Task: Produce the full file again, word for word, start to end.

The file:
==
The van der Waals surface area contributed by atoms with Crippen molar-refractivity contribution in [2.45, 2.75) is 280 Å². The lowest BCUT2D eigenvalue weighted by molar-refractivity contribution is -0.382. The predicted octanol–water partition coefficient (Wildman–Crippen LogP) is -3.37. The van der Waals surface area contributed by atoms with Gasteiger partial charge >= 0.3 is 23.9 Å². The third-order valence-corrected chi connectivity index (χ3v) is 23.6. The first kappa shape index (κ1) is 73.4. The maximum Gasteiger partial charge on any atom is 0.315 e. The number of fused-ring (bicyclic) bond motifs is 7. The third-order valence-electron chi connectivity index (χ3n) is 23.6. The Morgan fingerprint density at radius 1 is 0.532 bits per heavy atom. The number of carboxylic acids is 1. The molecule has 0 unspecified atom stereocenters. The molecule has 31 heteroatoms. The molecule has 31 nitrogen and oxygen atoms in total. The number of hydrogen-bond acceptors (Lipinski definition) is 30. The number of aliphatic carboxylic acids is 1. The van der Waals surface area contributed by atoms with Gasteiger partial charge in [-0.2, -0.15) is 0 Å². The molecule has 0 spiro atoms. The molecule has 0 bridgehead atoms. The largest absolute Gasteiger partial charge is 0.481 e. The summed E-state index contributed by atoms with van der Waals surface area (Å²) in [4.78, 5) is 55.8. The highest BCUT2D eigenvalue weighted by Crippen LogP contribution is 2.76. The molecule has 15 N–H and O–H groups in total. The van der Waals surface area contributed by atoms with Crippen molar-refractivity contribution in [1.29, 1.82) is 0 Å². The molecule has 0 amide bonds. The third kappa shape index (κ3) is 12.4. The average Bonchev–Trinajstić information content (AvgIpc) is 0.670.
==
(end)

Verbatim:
The van der Waals surface area contributed by atoms with Crippen molar-refractivity contribution in [2.45, 2.75) is 280 Å². The lowest BCUT2D eigenvalue weighted by molar-refractivity contribution is -0.382. The predicted octanol–water partition coefficient (Wildman–Crippen LogP) is -3.37. The van der Waals surface area contributed by atoms with Gasteiger partial charge >= 0.3 is 23.9 Å². The third-order valence-corrected chi connectivity index (χ3v) is 23.6. The first kappa shape index (κ1) is 73.4. The maximum Gasteiger partial charge on any atom is 0.315 e. The number of fused-ring (bicyclic) bond motifs is 7. The third-order valence-electron chi connectivity index (χ3n) is 23.6. The Morgan fingerprint density at radius 1 is 0.532 bits per heavy atom. The number of carboxylic acids is 1. The molecule has 0 unspecified atom stereocenters. The molecule has 31 heteroatoms. The molecule has 31 nitrogen and oxygen atoms in total. The number of hydrogen-bond acceptors (Lipinski definition) is 30. The number of aliphatic carboxylic acids is 1. The van der Waals surface area contributed by atoms with Gasteiger partial charge in [-0.2, -0.15) is 0 Å². The molecule has 0 spiro atoms. The molecule has 0 bridgehead atoms. The largest absolute Gasteiger partial charge is 0.481 e. The summed E-state index contributed by atoms with van der Waals surface area (Å²) in [4.78, 5) is 55.8. The highest BCUT2D eigenvalue weighted by Crippen LogP contribution is 2.76. The molecule has 15 N–H and O–H groups in total. The van der Waals surface area contributed by atoms with Crippen molar-refractivity contribution in [1.29, 1.82) is 0 Å². The molecule has 0 amide bonds. The third kappa shape index (κ3) is 12.4. The average Bonchev–Trinajstić information content (AvgIpc) is 0.670.